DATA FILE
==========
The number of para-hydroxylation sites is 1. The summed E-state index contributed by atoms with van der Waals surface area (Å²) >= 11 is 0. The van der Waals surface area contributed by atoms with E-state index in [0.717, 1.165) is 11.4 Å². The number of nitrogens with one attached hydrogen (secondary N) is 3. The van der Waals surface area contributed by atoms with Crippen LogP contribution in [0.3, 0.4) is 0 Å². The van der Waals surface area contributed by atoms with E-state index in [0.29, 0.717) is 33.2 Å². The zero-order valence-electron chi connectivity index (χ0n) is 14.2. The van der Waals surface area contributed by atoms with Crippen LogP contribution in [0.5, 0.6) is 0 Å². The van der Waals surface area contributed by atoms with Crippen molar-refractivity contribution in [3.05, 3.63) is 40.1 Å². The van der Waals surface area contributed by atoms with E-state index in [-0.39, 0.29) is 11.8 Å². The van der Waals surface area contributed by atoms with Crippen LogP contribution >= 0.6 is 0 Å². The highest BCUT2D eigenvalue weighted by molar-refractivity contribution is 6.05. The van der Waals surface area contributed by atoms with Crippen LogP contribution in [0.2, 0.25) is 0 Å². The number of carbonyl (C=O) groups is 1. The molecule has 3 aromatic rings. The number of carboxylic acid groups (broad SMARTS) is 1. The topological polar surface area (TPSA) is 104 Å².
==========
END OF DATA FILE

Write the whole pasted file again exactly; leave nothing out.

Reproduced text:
The number of para-hydroxylation sites is 1. The summed E-state index contributed by atoms with van der Waals surface area (Å²) >= 11 is 0. The van der Waals surface area contributed by atoms with E-state index in [0.717, 1.165) is 11.4 Å². The number of nitrogens with one attached hydrogen (secondary N) is 3. The van der Waals surface area contributed by atoms with Crippen LogP contribution in [0.3, 0.4) is 0 Å². The van der Waals surface area contributed by atoms with E-state index in [0.29, 0.717) is 33.2 Å². The zero-order valence-electron chi connectivity index (χ0n) is 14.2. The van der Waals surface area contributed by atoms with Crippen LogP contribution in [0.5, 0.6) is 0 Å². The van der Waals surface area contributed by atoms with Crippen molar-refractivity contribution in [3.05, 3.63) is 40.1 Å². The van der Waals surface area contributed by atoms with E-state index in [-0.39, 0.29) is 11.8 Å². The van der Waals surface area contributed by atoms with Crippen LogP contribution >= 0.6 is 0 Å². The highest BCUT2D eigenvalue weighted by molar-refractivity contribution is 6.05. The van der Waals surface area contributed by atoms with Crippen LogP contribution in [0.2, 0.25) is 0 Å². The number of carbonyl (C=O) groups is 1. The molecule has 3 aromatic rings. The number of carboxylic acid groups (broad SMARTS) is 1. The topological polar surface area (TPSA) is 104 Å².